Slow Train Coming: why the Devonwall boundary changes are not entirely welcome news for the Tories

Posted By on 12th September 2018

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12th September 2018

By Graham Smith

The long-running Devonwall saga took an important turn this week when the Boundary Commission’s proposals were finally laid before Parliament.

I suspect that my thoughts on this might irritate some Cornish nationalists, who will accuse me of attaching insufficient weight to the Framework Convention on National Minorities, and I apologise in advance.   But the nationalist argument has already consumed thousands of words elsewhere.  I want to focus on the party political impact of Devonwall.

Although widely-seen as a set of recommendations which will benefit the Conservatives, in Cornwall the new maps pose a serious threat to one of our six MPs, a milder threat to another and cement the majorities of the remainder.

The following assumptions are based on actual votes cast in the general election last year.  If votes were to be cast in the same numbers at the next general election, this is what I think would happen:

Starting at the bottom left, the St Ives constituency would remain Conservative. There is insufficient change in the boundaries to cause Derek Thomas any problems.

But move next door and there is a major alteration – the relatively large town of Falmouth goes back to Camborne.   This would almost certainly be good news for Labour.  Both the existing Camborne constituency and the existing Falmouth seat are currently Labour targets.  Put them together and it is hard to see anything other than a Labour gain.

Although the Truro & Falmouth MP Sarah Newton would see her constituency abolished, she would enjoy a larger majority in the new seat of Truro & Newquay.

Keep moving north, however, and we see something we have not seen before: a new constituency to be called Bodmin & St Austell.  Putting the cross-border jingoism of Devonwall to one side for a moment, this new seat is very interesting.

When this idea was first suggested, many Conservatives in places like Daymer Bay and Rock thought the commissioners were having a laugh, putting wealthy second-home owners (but absentee voters) into the same pot as those who toil in the china clay villages.

 

 

The towns of Bodmin and St Austell are not natural Tory territory.  Labour came second in St Austell & Newquay in 2017; but third, behind the Liberal Democrats, in the very-Tory countryside of North Cornwall.

It is possible that the new Bodmin & St Austell constituency might become a tight three-way-marginal – a cartographer-created target for Labour, but almost certainly also the Liberal Democrats’ best hope of winning anything.  It is certainly possible that Labour and the Liberal Democrats, between them, would get more than half of all the votes- but that incumbent Steve Double would survive.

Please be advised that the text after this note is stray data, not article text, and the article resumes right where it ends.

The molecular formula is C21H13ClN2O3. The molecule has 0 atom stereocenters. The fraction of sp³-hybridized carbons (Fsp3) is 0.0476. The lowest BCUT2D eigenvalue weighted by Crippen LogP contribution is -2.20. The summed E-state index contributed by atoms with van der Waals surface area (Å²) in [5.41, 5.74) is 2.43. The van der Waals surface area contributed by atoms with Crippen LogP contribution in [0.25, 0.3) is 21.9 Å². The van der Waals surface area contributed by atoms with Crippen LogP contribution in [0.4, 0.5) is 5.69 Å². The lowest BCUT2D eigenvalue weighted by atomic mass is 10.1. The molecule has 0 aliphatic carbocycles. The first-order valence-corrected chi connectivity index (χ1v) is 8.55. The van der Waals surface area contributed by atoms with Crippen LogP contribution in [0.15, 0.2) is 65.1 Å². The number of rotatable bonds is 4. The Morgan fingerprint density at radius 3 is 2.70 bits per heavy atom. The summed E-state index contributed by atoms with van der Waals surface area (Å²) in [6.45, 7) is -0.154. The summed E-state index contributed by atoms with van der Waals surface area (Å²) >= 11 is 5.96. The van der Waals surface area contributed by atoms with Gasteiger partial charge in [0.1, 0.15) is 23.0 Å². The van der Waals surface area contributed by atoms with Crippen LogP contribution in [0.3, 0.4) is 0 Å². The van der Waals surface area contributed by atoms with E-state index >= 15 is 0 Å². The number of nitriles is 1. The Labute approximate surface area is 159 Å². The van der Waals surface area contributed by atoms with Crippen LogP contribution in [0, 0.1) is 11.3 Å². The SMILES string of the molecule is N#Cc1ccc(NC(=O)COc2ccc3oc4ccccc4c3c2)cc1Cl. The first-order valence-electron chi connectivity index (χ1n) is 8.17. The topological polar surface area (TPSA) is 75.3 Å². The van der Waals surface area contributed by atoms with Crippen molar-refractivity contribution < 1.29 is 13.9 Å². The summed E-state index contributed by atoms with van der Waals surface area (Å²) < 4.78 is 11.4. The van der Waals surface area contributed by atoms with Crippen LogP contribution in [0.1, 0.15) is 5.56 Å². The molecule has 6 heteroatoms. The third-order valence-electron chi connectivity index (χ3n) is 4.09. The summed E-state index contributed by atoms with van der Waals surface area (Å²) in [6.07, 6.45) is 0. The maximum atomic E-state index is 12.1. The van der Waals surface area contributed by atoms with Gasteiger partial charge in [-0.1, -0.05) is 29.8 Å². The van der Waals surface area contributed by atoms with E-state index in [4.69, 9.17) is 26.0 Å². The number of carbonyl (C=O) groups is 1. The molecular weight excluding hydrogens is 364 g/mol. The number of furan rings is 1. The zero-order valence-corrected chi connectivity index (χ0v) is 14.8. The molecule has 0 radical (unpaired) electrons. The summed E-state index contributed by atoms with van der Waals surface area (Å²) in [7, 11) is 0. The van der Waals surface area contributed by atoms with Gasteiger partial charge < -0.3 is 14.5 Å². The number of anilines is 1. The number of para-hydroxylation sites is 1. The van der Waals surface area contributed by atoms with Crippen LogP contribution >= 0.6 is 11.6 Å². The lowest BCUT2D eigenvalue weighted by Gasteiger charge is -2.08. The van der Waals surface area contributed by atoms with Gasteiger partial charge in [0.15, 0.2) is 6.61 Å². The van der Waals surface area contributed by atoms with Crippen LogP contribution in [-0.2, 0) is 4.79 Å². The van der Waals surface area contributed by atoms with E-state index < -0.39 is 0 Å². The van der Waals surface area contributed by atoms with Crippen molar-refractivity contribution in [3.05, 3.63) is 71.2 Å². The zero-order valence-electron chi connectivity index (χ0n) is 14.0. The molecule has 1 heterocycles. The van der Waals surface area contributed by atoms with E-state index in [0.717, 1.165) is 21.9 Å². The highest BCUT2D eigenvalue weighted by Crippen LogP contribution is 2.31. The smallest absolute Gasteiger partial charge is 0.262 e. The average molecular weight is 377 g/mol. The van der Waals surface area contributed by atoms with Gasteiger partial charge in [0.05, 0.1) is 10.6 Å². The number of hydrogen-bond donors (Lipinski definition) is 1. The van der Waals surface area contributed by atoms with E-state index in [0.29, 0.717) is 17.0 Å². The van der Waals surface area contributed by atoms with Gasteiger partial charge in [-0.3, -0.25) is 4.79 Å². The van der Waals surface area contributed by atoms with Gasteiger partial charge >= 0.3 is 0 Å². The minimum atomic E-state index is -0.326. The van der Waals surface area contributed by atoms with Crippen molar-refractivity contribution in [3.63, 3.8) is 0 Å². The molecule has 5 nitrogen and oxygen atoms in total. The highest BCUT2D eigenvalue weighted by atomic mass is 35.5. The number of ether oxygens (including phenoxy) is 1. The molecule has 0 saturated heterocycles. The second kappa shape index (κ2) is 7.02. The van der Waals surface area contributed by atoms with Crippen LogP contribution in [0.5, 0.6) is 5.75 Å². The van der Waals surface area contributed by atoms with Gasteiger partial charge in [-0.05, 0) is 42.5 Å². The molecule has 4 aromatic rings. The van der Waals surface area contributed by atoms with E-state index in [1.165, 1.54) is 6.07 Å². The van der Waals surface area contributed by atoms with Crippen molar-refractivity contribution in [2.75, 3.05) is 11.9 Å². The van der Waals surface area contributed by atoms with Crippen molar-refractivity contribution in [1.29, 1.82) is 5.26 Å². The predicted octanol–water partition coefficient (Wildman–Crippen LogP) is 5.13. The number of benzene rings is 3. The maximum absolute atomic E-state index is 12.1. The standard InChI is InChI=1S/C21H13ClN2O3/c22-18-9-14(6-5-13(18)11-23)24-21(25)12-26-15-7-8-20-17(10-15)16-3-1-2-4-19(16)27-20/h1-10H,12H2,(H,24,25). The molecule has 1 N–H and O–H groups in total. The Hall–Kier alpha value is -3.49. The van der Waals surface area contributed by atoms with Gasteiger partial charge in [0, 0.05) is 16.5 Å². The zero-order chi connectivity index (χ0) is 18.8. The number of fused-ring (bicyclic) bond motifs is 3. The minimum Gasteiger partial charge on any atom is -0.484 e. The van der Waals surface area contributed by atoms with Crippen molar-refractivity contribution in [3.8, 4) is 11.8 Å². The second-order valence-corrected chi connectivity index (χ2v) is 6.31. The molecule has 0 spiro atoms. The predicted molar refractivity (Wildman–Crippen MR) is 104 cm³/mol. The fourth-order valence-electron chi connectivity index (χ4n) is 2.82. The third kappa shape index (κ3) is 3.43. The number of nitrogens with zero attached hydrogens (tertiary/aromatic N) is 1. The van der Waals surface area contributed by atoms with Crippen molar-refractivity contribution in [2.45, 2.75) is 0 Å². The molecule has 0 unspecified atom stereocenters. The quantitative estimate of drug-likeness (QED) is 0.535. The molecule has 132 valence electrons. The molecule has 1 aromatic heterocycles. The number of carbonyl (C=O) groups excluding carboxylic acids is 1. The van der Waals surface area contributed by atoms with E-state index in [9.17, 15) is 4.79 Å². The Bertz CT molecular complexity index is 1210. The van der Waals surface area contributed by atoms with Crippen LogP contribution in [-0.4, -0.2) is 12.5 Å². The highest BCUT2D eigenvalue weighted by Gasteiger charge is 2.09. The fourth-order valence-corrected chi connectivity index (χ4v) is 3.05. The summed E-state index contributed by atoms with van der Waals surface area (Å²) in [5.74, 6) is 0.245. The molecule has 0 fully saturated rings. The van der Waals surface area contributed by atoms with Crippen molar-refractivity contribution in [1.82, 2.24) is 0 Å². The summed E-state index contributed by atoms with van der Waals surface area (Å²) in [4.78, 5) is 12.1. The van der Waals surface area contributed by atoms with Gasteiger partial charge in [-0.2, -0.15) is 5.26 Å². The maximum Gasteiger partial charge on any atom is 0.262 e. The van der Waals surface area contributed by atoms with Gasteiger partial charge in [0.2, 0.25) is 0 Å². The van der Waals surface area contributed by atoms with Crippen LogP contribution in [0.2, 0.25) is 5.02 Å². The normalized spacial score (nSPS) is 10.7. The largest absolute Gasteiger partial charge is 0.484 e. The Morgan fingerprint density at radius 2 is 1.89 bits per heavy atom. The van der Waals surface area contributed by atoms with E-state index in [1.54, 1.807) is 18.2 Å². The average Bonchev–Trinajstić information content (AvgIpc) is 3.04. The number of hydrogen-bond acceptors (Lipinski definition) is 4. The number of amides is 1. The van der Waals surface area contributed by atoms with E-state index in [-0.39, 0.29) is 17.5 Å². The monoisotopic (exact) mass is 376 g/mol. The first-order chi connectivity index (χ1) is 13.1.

Keep heading north and South East Cornwall becomes even more solidly Conservative, and the new dog’s breakfast that would be Bideford, Bude & Launceston would also be secure for as long as Scott Mann wishes to remain a Member of Parliament.

And so to Devonwall, which is what the Bideford, Bude & Launceston constituency would be.  Many residents in Bude would agree that they look more towards Bideford and Barnstaple than they do towards Truro.

Cornwall’s’s Truro-centric local government does nothing to dispel the impression that it would like for Bude to simply fall into the sea; it is just so much trouble to administer from a distance of more than 50 miles.  Bude councillors do their best, but they are a relatively rare sight in Truro.  Last year even BBC Spotlight mistakenly reported, to much mirth, that Bude was actually in Devon.

The real harm of Devonwall is what it does to towns like Camelford.  Camelford is the gateway to Bodmin Moor, solidly in North Cornwall.  It seems perverse to toss it into the cross-border salad, but that is exactly what the mathematicians have done.

A few years ago I did a “vox pop” Devonwall story in Launceston, hoping to come away with a microphone full of recorded rage, and not only could I not find one person who was opposed to Devonwall I could not find anyone who actually cared, even a little bit.  I appreciate that this was not a scientific survey of opinion but it was nevertheless a surprise.

I do think that towns like Bude and Launceston feel so neglected by Truro that they are now mildly amused by the west-Cornwall campaigns to keep them.

My forecast is that for all this week's fury, the politicians in London will eventually swallow the Boundary Commission recommendations.  I very much doubt that they will be in place before the next general election, but some sort of levelling of the playing field is essential, and cannot be postponed forever.

By the time of the next-but-one election, enough sitting MPs will have died, retired or moved to the House of Lords for them not to worry.

If we assume that current demographic trends continue, with the population of Cornwall swelling by around 5,000 retired people per year, the political expansion into Devon will become even more necessary if the priority is to find some “Goldilocks” formula in which each constituency holds the same number of voters.

The only way to maintain Cornwall’s territorial integrity – and Cornwall Council did suggest this – would be to axe one of the six sitting MPs.  With only five MPs, Cornwall is very difficult to divide equally into the right number of parcels.  Most likely the St Ives constituency would not have enough voters.

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